"'Colly' is what we call her, but her full name is Colleen Patricia," said Amy as she moved the wet clothes.
Colly laughed when she heard her name. Amy came back and picked up Colly. She asked Billy to follow her upstairs so she could show him where he would sleep. Colly was going to have her nap so she was going upstairs too. Amy lay the baby down in her crib with her bottle and turned on her mobile for her.
Billy's room had bunk beds and was painted blue. There were stars and rocket ships on the ceiling. Amy put the camp bag on the dresser and started to put Billy's clothes away. Mr. Murphy had thought to pack his Sunday clothes and even a bathing suit. At the very bottom of the bag was Billy's stuffed bear. She was missing an eye, but she had been a special toy since Billy was a little boy and lived with his mother. Mr. Murphy had seemed to know what Billy would want so he would feel comfortable at this different house. Billy put the stuffed bear on the lower bunk bed. This is where he decided he would sleep too.
Amy hung up his suit and asked, "Billy, have you ever been to a funeral before?" Billy shook his head. Amy explained what happened at a funeral.
After that, Billy and Amy talked about Billy's Nana and Billy's life with her.
He attended the funeral, but afterward, he continued to live with Amy because Mr. Murphy couldn't find his mother, and there were no other family members that Billy knew of. Christmas and birthday parties had always been just him, his mom and Nana.
Amy was nice and her husband Tim was even nicer. Baby Colly got bigger and always had a smile on her face and would now run to hug Billy when he got home from school. She always had a nice baby powder smell, except when she had pooped in her pants.
Billy started to grow taller, and it was almost the end of grade two. Mr. Murphy still visited from time to time to see how Billy was doing. Still no one knew where his mom was.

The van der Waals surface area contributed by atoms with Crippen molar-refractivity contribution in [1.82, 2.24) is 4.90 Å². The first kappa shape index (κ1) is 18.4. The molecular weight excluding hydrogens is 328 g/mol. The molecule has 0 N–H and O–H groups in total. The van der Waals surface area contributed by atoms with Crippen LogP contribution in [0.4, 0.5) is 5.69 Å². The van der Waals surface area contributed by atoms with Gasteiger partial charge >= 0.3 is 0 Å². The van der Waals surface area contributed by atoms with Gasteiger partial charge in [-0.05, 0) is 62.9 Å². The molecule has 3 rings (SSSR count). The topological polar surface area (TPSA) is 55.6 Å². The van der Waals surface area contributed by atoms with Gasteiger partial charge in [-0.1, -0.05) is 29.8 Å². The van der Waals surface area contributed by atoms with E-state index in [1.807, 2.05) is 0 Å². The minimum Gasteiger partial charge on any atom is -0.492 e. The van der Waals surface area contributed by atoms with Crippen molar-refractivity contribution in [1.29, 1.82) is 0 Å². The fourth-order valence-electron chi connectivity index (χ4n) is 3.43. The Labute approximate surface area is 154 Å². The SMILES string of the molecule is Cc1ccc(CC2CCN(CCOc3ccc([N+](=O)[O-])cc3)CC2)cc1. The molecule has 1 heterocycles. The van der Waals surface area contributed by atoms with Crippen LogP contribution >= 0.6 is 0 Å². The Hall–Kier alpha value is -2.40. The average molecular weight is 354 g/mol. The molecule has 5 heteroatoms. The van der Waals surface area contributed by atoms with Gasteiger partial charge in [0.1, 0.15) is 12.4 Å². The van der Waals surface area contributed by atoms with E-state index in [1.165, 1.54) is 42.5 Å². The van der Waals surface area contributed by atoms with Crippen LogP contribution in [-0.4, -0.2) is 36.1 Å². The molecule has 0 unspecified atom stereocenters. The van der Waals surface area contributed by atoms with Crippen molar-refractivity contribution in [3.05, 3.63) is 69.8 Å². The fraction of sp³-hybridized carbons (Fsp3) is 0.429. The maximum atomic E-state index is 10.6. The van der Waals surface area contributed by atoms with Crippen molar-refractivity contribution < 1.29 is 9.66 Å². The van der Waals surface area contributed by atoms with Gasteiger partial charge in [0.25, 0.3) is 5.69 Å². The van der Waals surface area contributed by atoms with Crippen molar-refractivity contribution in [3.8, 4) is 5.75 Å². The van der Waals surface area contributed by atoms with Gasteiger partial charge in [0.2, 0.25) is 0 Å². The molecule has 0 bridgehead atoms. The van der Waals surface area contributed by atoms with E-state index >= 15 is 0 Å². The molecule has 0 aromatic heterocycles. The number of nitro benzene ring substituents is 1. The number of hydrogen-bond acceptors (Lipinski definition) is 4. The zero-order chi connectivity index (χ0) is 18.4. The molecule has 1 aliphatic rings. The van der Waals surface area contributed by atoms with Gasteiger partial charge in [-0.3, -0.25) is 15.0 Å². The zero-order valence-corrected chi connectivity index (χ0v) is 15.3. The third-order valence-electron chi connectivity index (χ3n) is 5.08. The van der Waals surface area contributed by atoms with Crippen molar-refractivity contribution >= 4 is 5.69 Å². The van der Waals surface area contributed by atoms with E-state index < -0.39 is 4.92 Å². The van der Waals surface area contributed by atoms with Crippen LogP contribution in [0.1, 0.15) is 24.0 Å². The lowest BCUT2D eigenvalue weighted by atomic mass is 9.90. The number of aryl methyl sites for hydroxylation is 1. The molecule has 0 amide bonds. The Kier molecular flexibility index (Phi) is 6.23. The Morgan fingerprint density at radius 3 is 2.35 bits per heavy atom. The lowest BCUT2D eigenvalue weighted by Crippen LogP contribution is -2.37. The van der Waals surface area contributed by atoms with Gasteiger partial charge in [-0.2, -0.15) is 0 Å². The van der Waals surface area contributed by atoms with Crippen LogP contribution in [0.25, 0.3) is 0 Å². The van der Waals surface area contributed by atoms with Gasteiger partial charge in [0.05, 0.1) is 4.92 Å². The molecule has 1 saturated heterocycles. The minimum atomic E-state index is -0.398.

Mr. Murphy had to tell Billy that he didn't know how long he would live with Amy and Tim. Billy still had headaches and tummy aches when he thought of his Nana. Sometimes he felt angry with her that she had died and left him alone. Sometimes he would think that maybe his mom was dead too and then his throat would begin to hurt. He would have trouble breathing, and he would feel like his feet were stuck where he was standing.
He always thought of Nana when he was lying in his bed at night and in the morning. Sometimes he would lie in bed and think, just before he woke up, that his Nana was making his breakfast for him and that he would wake up in his old bed, in his old room.
He overheard Amy tell Tim once that she was worried that Billy was suffering from anxiety. Billy didn't know what that was exactly, but he knew that he felt lots of confusing things sometimes.
He also woke up a lot at night. He would dream that his-Nana was making cereal for him just like she did the morning he last saw her. He could almost smell her clothes like he did every time she gave him a big hug and told him that he should "have a great learning day."
One day at the beginning of August, Billy was riding his bike on the front sidewalk. He saw Mr. Murphy get out of his car and Billy noticed that he had brought another social worker with him. She had shiny red shoes like his first social worker, but this one had a big smile and long black hair. Billy didn't want to look right at her as he could feel his tummy beginning to hurt and his head ache.
Billy wondered is this the day that Mr. Murphy will tell me that he found my mom? That would be great and sad all at the same time because he was starting to feel OK about living with Amy and Tim. They showed him that they really cared about him by always doing what they promised to.
They had fun together wherever they went. They took him to the park and even went to his school for the Parent Open House. He loved baby Colleen Patricia too.
Mr. Murphy said, "Billy, this is my friend, Mrs. Woods. She is a Child and Play Therapist, kind of like a 'feelings doctor' who helps kids feel better after someone close to them has died." Billy thought that meant she was going to give him a needle, so he tried to make sure he didn't stand too close to her.
Amy came out of the house and invited everyone in for some iced tea. Billy just wanted to stay on his bike, but when Amy told him that there was some lemonade just for him, he followed the adults in. Billy loved lemonade, especially the pink kind. Amy knew just what kind he liked.